This quarter, we have been discussing our favorite dishes with our IELP students! No matter where we are from, we all have a dish that reminds us of our family and culture. This week, we are highlighting Korean dishes and sharing our student’s favorites. To learn more, continue reading below:
Kimchi (Fermented Vegetables, 김치)
Kimchi is a delicious mix of salted and fermented vegetables. It can be served as both a side and main dish, and there are a number of variations depending on the region, family, or personal preference. There are records of fermented vegetable dishes dating back to 37 BCE, and there was even a poem written about fermented radishes in the 13th century. Although kimchi has been a traditional dish in Korea for centuries, kimchi is now becoming more common in the United States. You can find kimchi in American health food stores, and it is lauded for it’s nutritional benefits.
Bibimbap (Mixed Rice, 비빔밥)
Bibimbap, literally translated as “mixed rice,” is a bowl of warm rice topped with vegetables, chili pepper paste, soy sauce, or fermented soybean paste. A raw or fried egg and sliced beef are common additions. The name “bibimbap” was adopted in the 20th century, although there are records to the dish dating back to the 16th century. The dish was traditionally served on the eve of the lunar new year, and was also a common dish for farmers during harvest season because it is an easy dish to make for a large number of people. The dish is also heavy with symbolism, with the colors representing different parts of Korea and human organs.
Bulgogi (“Fire Meat,” 불고기)
Bulgogi, literally “fire meat,” is thin, marinated slices of beef or pork grilled on a barbecue or skillet. The dish originated in North Korea, but is very popular in South Korea. Today, you can find bulgogi in South Korea anywhere from a fancy restaurant to a ready-made dish at the grocery store. During the Joseon Dynasty, the dish was prepared for the wealthy and nobility. Today, you can find bulgogi-flavored hamburgers at fast-food restaurants in South Korea. McDonald’s in Korea even sold a bulgogi burger (pictured below) before it was removed due to a possible food-contamination case.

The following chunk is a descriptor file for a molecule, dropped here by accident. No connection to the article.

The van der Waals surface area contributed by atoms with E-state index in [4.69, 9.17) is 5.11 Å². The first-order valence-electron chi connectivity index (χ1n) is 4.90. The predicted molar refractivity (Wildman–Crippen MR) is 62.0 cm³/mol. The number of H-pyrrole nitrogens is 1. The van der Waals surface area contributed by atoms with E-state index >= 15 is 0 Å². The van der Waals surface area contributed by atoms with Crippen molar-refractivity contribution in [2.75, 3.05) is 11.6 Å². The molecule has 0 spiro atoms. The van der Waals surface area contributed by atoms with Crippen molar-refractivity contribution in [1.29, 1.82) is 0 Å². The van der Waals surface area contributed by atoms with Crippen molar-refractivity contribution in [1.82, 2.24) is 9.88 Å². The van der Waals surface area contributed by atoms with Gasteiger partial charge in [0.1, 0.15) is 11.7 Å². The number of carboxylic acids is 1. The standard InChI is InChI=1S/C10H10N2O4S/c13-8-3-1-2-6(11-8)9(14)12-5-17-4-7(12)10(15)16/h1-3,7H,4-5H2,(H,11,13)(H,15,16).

Japchae (Stir-Fried Glass Noodles and Vegetables, 잡채)
Japchae is a sweet and savory dish with a type of cellophane noodles, assorted vegetables, meat and mushrooms, and seasoned with soy sauce and sesame oil. Although it was once a royal dish, it is now a popular celebration dish served on weddings, birthdays, and holidays. According to historical records, the dish was first made in the 17th century for King Gwanghaegun’s palace banquet. The king liked the dish so much that he promoted the chef to a high-ranking position, and japchae became a fixture of Korean royal court cuisine.
Matang (Candied Sweet Potato, 마탕)
Matang is chunks of fried sweet potato coated in hot brown syrup. It is sweet and crunchy on the outside and fluffy on the inside, and topped with black sesame seeds. Matang is a popular kid’s snack in Korea, and you can find it as a side in Korean restaurants. There are records of matang originating in China, but it is still a very popular snack in Korea.
After exploring traditional Korean dishes, we reached out to Seattle locals and asked them if they have favorite Korean restaurants in Seattle. A lot of the best restaurants are a little outside of Seattle, so we suggest making a day trip to Lynnwood if you’re interested in eating at Ka Won. If you want to explore Korean food, or want to have a taste of home, check out these places:
- Ka Won, Lynnwood
- Trove, Downtown Seattle
- Chan, Downtown Seattle
- Bok a Bok Fried Chicken, South-West Seattle
Thank you to our Korean students for inspiring us to explore Korean dishes! This post only covers a small portion of traditional Korean dishes. We encourage you to explore different cultures, foods, and restaurants in Seattle, and find your own favorite Korean dishes!
Photo Credits: foodrepublic.com, Chowhound, Pinterest, How to Feed a Loon, Facebook.com, Kimchimari, Maangchi, Wikipedia.